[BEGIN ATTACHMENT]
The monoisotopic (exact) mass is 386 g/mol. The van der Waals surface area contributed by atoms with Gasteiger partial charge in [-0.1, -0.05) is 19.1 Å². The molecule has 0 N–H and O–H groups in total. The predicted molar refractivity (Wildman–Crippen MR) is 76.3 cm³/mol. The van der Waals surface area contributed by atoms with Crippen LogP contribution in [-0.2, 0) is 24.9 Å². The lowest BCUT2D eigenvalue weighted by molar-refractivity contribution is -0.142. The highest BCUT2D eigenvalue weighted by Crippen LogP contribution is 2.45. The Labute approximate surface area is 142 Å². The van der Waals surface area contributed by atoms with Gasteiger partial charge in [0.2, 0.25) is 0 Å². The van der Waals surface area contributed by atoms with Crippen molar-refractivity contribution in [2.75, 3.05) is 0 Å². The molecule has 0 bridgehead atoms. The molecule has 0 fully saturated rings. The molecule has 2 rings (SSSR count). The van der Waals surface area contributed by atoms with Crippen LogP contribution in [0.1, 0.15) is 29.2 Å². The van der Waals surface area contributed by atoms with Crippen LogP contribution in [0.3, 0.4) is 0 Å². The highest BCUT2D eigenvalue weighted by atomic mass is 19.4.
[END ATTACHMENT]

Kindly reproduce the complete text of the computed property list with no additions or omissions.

The monoisotopic (exact) mass is 386 g/mol. The van der Waals surface area contributed by atoms with Gasteiger partial charge in [-0.1, -0.05) is 19.1 Å². The molecule has 0 N–H and O–H groups in total. The predicted molar refractivity (Wildman–Crippen MR) is 76.3 cm³/mol. The van der Waals surface area contributed by atoms with Crippen LogP contribution in [-0.2, 0) is 24.9 Å². The lowest BCUT2D eigenvalue weighted by molar-refractivity contribution is -0.142. The highest BCUT2D eigenvalue weighted by Crippen LogP contribution is 2.45. The Labute approximate surface area is 142 Å². The van der Waals surface area contributed by atoms with Gasteiger partial charge in [0.2, 0.25) is 0 Å². The van der Waals surface area contributed by atoms with Crippen molar-refractivity contribution in [2.75, 3.05) is 0 Å². The molecule has 0 bridgehead atoms. The molecule has 0 fully saturated rings. The molecule has 2 rings (SSSR count). The van der Waals surface area contributed by atoms with Crippen LogP contribution in [0.1, 0.15) is 29.2 Å². The van der Waals surface area contributed by atoms with Crippen LogP contribution in [0.3, 0.4) is 0 Å². The highest BCUT2D eigenvalue weighted by atomic mass is 19.4.